Quote:
Originally Posted by Coldspring
I've also passed up too many beautiful campsites, just to hang in a hammock.
Yeah that's an interesting point you raise. That's been true of ground camping too, as I know you're aware. That's why you'd like that hybrid - so you're ready either way.

Quote:
Originally Posted by SouthMark
I just returned from a group hammock hanging weekend trip. There were ten. One 62 yo, one 61 yo, one 57 yo, etc. Maybe we should give up hammocking until we grow up.
I'm sure the type of 'immaturity' that's been alluded to here is not referring to age - rather behavior. That's great that you were able to get out and enjoy a weekend with others.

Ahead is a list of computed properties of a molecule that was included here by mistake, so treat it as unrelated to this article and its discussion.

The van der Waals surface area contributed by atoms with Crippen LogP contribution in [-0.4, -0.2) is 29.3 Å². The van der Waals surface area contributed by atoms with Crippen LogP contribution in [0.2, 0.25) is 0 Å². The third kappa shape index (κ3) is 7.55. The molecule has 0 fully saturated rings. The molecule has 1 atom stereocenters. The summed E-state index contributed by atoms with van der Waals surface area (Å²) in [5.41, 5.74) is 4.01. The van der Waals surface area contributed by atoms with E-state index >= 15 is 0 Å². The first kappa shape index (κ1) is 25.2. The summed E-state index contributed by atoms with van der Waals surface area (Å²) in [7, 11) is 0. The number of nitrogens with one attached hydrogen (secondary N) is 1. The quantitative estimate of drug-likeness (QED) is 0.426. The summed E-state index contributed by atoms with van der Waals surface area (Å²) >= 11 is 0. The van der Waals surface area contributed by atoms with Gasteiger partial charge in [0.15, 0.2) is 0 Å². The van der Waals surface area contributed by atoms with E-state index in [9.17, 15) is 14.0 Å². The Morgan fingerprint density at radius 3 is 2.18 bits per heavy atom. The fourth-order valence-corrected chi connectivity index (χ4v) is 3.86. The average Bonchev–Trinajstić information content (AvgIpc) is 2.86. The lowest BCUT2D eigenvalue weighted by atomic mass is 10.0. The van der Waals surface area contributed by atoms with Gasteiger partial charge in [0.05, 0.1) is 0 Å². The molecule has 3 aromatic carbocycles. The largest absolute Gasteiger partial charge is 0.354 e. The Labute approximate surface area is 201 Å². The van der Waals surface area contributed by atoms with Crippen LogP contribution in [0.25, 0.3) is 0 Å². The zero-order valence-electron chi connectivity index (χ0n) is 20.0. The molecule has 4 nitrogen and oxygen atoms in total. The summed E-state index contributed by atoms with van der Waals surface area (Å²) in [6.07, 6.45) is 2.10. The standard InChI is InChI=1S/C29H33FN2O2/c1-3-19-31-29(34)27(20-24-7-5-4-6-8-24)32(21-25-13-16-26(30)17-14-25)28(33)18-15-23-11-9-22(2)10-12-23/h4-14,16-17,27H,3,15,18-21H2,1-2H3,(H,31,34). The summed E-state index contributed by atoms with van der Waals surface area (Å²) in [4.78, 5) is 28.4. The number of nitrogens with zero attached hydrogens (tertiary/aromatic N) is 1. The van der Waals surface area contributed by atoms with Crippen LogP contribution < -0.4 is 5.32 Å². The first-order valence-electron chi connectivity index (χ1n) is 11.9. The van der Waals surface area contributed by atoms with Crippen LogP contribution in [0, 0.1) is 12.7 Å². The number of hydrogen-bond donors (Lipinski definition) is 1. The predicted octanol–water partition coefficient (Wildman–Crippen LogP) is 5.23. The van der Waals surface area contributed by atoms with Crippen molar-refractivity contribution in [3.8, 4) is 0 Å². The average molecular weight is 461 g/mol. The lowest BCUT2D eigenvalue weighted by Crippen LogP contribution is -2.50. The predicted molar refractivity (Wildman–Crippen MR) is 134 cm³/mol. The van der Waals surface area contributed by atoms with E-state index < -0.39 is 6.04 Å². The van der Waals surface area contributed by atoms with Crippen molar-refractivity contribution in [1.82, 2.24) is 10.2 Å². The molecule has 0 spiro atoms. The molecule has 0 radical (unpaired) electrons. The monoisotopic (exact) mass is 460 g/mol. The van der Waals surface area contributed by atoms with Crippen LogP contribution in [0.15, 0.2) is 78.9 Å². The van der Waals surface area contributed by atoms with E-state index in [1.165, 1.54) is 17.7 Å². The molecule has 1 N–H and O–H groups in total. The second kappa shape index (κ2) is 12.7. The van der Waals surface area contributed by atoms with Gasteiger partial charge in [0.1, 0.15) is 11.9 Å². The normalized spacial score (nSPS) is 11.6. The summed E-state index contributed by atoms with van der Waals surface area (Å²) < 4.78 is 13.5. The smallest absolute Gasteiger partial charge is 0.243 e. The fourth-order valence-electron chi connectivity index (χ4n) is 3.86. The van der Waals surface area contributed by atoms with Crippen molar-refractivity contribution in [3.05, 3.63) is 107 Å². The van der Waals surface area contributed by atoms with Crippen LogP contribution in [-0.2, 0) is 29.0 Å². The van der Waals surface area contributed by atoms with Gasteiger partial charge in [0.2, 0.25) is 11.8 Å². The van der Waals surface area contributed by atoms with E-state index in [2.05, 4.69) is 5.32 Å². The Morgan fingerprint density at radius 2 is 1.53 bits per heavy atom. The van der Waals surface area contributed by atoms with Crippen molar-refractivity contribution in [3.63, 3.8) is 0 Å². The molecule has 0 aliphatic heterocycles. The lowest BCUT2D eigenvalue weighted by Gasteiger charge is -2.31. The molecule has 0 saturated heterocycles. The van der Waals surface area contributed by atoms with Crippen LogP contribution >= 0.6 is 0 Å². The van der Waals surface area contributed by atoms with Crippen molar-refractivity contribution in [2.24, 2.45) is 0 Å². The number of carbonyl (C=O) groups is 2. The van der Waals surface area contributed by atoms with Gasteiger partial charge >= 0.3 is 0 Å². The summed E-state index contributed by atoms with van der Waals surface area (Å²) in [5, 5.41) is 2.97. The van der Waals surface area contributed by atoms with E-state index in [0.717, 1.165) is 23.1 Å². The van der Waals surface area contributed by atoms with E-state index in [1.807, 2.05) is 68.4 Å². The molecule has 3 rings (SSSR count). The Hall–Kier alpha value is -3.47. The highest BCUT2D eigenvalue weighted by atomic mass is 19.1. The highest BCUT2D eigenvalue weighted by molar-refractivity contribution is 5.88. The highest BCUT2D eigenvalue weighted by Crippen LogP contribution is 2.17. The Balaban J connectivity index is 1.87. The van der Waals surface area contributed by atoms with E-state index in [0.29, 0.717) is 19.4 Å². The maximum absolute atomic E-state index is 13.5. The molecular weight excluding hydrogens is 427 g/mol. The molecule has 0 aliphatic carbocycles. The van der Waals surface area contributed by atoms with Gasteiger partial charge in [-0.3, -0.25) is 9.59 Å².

Reality
Reply With Quote
  #8  
Old 03-16-2009, 01:44 PM
© 2006-2016 Practical Backpacking™ / All Rights Reserved
Rambler Rambler is offline
Practical Backpacking­™ Associate Member
 
Join Date: May 2007
Posts: 241
Two advantages of hammocks: (1) You can successfully use a hammock when the ground is on a steep incline, rocky or not smooth enough to sleep on comfortably (2) You do not need to carry a sleeping pad/mattress

If you do carry a pad and a hammock, you then have the option of sleeping on the ground under just the tarp and not the hammock.

Disadvantage: Hammock needs a tarp cover, so just using a tarp is a lighter weight option.
Reply With Quote
  #9  
Old 03-16-2009, 05:50 PM
© 2006-2016 Practical Backpacking™ / All Rights Reserved
bombernbr bombernbr is offline
Practical Backpacking™ Regular Member
 
Join Date: Mar 2008
Location: South Carolina
Posts: 98